Benign Prostatic Hyperplasia (Enlarged Prostate)

Benign prostatic hyperplasia (BPH)—also known as an enlarged prostate gland—is common as men age. It affects half of all men between 51 and 60 years of age and up to 90% of men older than 80. Symptoms include a frequent or urgent need to urinate and an increased need to urinate at night. BPH is also linked to erectile dysfunction and reduced sex drive.

PAE Treatment in Michigan

The prostate gland is located right beneath the bladder. As it grows, it pushes against the urethra and can block urine flow. Most men with BPH are unhappy with the condition and do not wish to live the rest of their lives with its symptoms. Left untreated, BPH can lead to urinary tract infections (UTIs), bladder damage, bladder stones, kidney damage (or chronic renal failure) and urinary retention (the inability to urinate).

Some men with severe BPH symptoms are treated with a surgical procedure called transurethral resection of the prostate (TURP). Unfortunately, side effects are common with TURP procedures and include infection, sexual dysfunction and retrograde ejaculation. This procedure also requires anesthesia.

At Precision IR, we offer an alternative, more precise treatment for BPH:

Prostate Artery Embolization

Prostate artery embolization (PAE), is a new and less invasive treatment option for men with severe BPH symptoms. This convenient outpatient procedure may alleviate BPH symptoms for most men without the need for surgery.

PAE is performed by an interventional radiologist who, using imaging guidance, inserts a tiny catheter into an artery in the patient’s upper thigh or wrist, and then guides it through the body’s blood vessels to the arteries supplying blood to the prostate. Tiny beads called ‘microspheres’ are released through the catheter and into the arteries, blocking blood flow to the prostate. With reduced blood flow, the prostate shrinks and symptoms are relieved.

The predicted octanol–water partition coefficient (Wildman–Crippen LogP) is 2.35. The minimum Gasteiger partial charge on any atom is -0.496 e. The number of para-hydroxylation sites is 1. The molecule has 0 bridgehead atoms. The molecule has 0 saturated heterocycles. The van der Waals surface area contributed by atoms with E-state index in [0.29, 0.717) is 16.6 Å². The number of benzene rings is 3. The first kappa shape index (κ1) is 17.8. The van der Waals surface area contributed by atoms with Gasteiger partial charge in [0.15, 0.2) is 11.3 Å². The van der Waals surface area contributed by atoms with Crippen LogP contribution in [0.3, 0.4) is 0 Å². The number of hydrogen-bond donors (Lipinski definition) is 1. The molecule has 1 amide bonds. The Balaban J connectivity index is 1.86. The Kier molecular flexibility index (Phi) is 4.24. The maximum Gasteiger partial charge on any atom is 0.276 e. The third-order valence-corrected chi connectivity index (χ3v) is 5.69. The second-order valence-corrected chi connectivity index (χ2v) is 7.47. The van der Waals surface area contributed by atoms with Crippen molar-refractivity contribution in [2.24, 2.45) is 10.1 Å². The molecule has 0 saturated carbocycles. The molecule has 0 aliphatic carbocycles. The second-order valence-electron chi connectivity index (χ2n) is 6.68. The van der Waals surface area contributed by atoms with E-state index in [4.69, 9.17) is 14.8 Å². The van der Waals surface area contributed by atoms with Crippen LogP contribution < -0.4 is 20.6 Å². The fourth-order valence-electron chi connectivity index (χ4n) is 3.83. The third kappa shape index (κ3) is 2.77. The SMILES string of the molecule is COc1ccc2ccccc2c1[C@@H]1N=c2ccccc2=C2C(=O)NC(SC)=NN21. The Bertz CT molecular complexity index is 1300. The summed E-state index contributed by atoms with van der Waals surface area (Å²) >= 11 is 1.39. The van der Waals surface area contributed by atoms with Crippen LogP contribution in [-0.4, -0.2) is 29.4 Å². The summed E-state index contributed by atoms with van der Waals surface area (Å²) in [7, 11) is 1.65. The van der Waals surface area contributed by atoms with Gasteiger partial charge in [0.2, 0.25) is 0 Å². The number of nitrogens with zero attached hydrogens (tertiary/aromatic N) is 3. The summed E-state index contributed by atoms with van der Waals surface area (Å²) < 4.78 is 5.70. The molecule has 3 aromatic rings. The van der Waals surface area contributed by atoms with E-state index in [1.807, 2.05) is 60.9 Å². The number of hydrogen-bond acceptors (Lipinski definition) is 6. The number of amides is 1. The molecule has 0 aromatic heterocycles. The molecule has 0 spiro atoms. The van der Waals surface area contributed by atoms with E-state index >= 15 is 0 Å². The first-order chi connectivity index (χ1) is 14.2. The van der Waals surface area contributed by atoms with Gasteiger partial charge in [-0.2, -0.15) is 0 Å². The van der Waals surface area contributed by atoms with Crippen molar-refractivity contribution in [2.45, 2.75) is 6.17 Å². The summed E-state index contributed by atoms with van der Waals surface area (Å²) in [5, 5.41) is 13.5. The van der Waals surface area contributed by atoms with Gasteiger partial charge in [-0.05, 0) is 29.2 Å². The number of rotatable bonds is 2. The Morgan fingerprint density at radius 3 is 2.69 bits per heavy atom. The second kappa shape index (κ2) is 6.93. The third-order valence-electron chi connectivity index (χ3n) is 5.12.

If the symptoms of BPH are keeping you from living your best life, visit our contact page or call us at 947-228-5500 to schedule a consultation. We’ll work with all members of your care team to find the treatment that is right for you.


Benign prostatic hyperplasia, or BPH, is the noncancerous growth of prostate tissue, resulting in enlargement of the prostate gland. By the time a man reaches 50 years of age, the prostate has already begun to grow. For many men, this does not cause any issues; however, up to half of men in their 50s and 90% of men in their 80s do have symptoms as a result of this growth.

For patients with mild symptoms, lifestyle modifications are all that a man typically needs to do, such as limiting fluid intake before bed or before a long car trip. However, if a man has moderate to severe symptoms, oral medications are typically the first line. There are various medications that can be used to treat the different symptoms associated with BPH and can be ordered by your primary care doctor or a urologist.